By Jenn Watt
A couple of weeks ago I was sitting in Nancy Brownsberger’s office atCommunity Support Services with manager of hospice palliative caresupportive housing and assisted living Melanie Hawkins. We werediscussing plans for the department’s CSS Month which is designed tocelebrate and raise awareness for the work the organization does.
CSS is a branch of Haliburton Highlands Health Services that handles abevy of services from Diner’s Club and Meals on Wheels to palliativecare and assisted living. They’ve got about 200 volunteers and 14 staff.
The interview was going along as usual until I asked them to imagineHaliburton County without CSS. A chill went through the room as the twowomen entertained the notion of removing low-cost rides to dialysistreatments friendly visits to house-bound community members help withhousehold chores for frail seniors and an end to nutritious mealsdelivered across the county.
Many residents would leave as theystarted to age Brownsberger and Hawkins thought. Emergency rooms wouldfill up with those whose health had deteriorated without extra supportat home and the wait lists for long-term care would be exponentiallylonger.
The role CSS plays is absolutely crucial to the functioning of the rest of our health-care system and the wider community.
It’s also a big piece of the puzzle when it comes to maintaining our population and assisting the senior population.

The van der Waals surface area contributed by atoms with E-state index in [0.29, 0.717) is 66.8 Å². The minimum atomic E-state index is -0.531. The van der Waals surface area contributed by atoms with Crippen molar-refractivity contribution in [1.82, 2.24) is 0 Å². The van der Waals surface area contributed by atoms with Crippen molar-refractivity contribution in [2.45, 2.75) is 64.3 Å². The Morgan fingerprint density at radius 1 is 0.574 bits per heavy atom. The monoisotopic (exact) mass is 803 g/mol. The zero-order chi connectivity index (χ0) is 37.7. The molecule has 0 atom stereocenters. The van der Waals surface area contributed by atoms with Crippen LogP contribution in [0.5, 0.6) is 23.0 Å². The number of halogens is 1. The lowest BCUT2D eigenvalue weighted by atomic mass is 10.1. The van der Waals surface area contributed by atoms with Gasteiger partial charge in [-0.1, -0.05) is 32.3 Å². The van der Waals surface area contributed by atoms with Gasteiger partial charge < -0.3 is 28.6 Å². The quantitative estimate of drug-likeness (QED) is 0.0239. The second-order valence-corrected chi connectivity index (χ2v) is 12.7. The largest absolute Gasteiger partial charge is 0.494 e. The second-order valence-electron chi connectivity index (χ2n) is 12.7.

Last week county council heard from the CEO of the Central East LHINthat 60 beds at Extendicare need to be upgraded to conform to provincial standards. Councillors were vocal about the need to keep those bedsopen in order to properly support residents and to maintain good jobs in Haliburton.
Extendicare is a private company and is looking at the provincial regulations but hasn’t said what it plans to do.
The discussion shone light on an already underserviced part of thepopulation. In this county we only have 152 long-term care beds. Thisin a place with a quarter of the population over 65 and more than athousand of them living alone. Wait times for those beds range between68 and 201 days according to a brochure put out by the Community CareAccess Centre.
So while we advocate to simply maintain the numberof beds we have available for those who need 24-hour assistance in afacility we need to be just as diligent about funding and advocatingfor the at-home services offered by CSS as well as area non-profits andPSWs who help people stay out of the emergency rooms and long-term careunits.
We absolutely need more long-term care beds for thispopulation but in the near future our best bet is to enhancehome-based services. Expanding the reach of CSS and investing inprograms run locally would strengthen the support network already inplace.
Over the next month the Echo will be highlighting many of the home-based services available in this community through CSS.